The size of of an algorithm's "averaging" window of N blocks is more important than the particular algorithm. Stability comes at a loss in speed of response by making N larger, and vice versa. Being biased towards low N is good because speed is proportional to 1/N while stability is proportional to SQRT(N). In other words, it's easier to get speed from low N than it is to get stability from high N. It appears as if the the top 20 large coins can use an N up to 10x higher (a full day's averaging window) to get a smooth difficulty with no obvious ill-effects. But it's very risky if a coin does not have at least 20% of the dollar reward per hour as the biggest coin for a given POW. Small coins using a large N can look nice and smooth for a month and then go into oscillations from a big miner and end up with 3-day delays between blocks, having to rent hash power to get unstuck. By tracking hashrate more closely, smaller N is more fair to your dedicated miners who are important to marketing. Correctly estimating current hashrate to get the correct block solvetime is the only goal of a difficulty algorithm. This includes the challenge of dealing with bad timestamps. An N too small disastrously attracts on-off mining by varying too much and doesn't track hashrate very well. Large N attracts "transient" miners by not tracking price fast enough and by not penalizing big miners who jump on and off, leaving your dedicated miners with a higher difficulty. This discourages dedicated miners, which causes the difficulty to drop in the next cycle when the big miner jumps on again, leading to worsening oscillations.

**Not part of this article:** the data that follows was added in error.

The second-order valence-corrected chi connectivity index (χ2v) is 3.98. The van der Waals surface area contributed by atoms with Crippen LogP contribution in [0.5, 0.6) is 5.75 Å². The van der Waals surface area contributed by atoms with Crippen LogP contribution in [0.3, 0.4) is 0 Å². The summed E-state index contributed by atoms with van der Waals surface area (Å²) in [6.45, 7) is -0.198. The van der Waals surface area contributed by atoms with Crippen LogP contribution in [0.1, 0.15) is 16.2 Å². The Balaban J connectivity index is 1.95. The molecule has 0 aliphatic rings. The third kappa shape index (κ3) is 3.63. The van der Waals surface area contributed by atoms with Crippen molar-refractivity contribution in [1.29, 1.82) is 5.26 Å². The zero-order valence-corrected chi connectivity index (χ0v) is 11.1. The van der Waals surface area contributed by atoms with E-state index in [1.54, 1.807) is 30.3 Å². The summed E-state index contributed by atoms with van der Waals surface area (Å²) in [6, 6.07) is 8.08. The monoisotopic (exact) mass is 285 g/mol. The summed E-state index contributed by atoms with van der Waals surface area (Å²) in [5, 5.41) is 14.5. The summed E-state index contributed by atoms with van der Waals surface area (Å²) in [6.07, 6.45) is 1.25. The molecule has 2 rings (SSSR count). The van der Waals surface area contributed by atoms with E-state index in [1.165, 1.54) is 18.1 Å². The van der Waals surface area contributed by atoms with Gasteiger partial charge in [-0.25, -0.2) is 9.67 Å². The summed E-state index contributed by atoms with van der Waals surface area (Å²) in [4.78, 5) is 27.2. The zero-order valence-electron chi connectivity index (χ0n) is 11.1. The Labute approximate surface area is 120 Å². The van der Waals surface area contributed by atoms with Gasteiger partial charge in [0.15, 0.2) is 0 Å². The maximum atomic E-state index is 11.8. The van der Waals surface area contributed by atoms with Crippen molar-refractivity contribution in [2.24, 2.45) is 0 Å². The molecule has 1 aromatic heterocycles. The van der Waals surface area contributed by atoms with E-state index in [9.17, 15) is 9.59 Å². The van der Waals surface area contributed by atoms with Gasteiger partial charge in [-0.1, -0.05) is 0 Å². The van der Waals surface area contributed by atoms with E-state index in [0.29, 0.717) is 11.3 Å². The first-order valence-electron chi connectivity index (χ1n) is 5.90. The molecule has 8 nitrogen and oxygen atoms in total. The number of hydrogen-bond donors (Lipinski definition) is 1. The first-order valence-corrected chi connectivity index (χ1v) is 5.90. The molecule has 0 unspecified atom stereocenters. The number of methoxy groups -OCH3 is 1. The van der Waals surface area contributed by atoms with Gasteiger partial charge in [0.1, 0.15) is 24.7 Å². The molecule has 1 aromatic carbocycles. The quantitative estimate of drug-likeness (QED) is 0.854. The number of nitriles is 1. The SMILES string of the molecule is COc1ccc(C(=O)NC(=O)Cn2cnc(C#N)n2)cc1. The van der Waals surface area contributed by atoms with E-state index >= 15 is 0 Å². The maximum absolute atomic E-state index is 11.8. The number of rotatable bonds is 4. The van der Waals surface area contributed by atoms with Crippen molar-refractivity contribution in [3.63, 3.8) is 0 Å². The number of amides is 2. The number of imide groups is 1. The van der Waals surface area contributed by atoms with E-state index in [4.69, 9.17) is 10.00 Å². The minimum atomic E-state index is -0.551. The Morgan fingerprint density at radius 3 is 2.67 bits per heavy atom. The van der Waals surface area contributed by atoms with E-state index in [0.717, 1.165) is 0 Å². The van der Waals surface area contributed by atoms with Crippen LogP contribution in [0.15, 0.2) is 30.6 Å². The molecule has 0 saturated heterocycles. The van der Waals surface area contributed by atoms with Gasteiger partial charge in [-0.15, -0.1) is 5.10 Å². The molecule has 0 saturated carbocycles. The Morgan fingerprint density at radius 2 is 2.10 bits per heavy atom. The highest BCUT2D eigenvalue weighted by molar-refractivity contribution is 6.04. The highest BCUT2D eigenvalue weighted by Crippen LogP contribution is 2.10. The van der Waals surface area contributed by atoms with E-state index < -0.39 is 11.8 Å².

Masari forked to implement this on December 3, 2017 and has been performing outstandingly.
Iridium forked to implement this on January 26, 2018 and reports success. They forked again on March 19, 2018 for other reasons and tweaked it.
IPBC forked to implement it March 2, 2018.
Stellite implemented it March 9, 2018 to stop bad oscillations.
Karbowanec and QwertyCoin appear to be about to use it.

Comparison to other algorithms:

The competing algorithms are LWMA, EMA (exponential moving average), and Digishield. I'll also include SMA (simple moving average) for comparison. This is is the process go through to determine which is best.

First, I set the algorithms' "N" parameter so that they all give the same speed of response to an increase in hash rate (red bars). To give Digishield a fair chance, I removed the 6-block MTP delay. I had to lower its N value from 17 to 13 blocks to make it as fast as the others. I could have raised the other algo's N value instead, but I wanted a faster response than Digishield normally gives (based on watching hash attacks on Zcash and Hush). Also based on those attacks and attacks on other coins, I make my "test attack" below 3x the basline hashrate (red bars) and last for 30 blocks.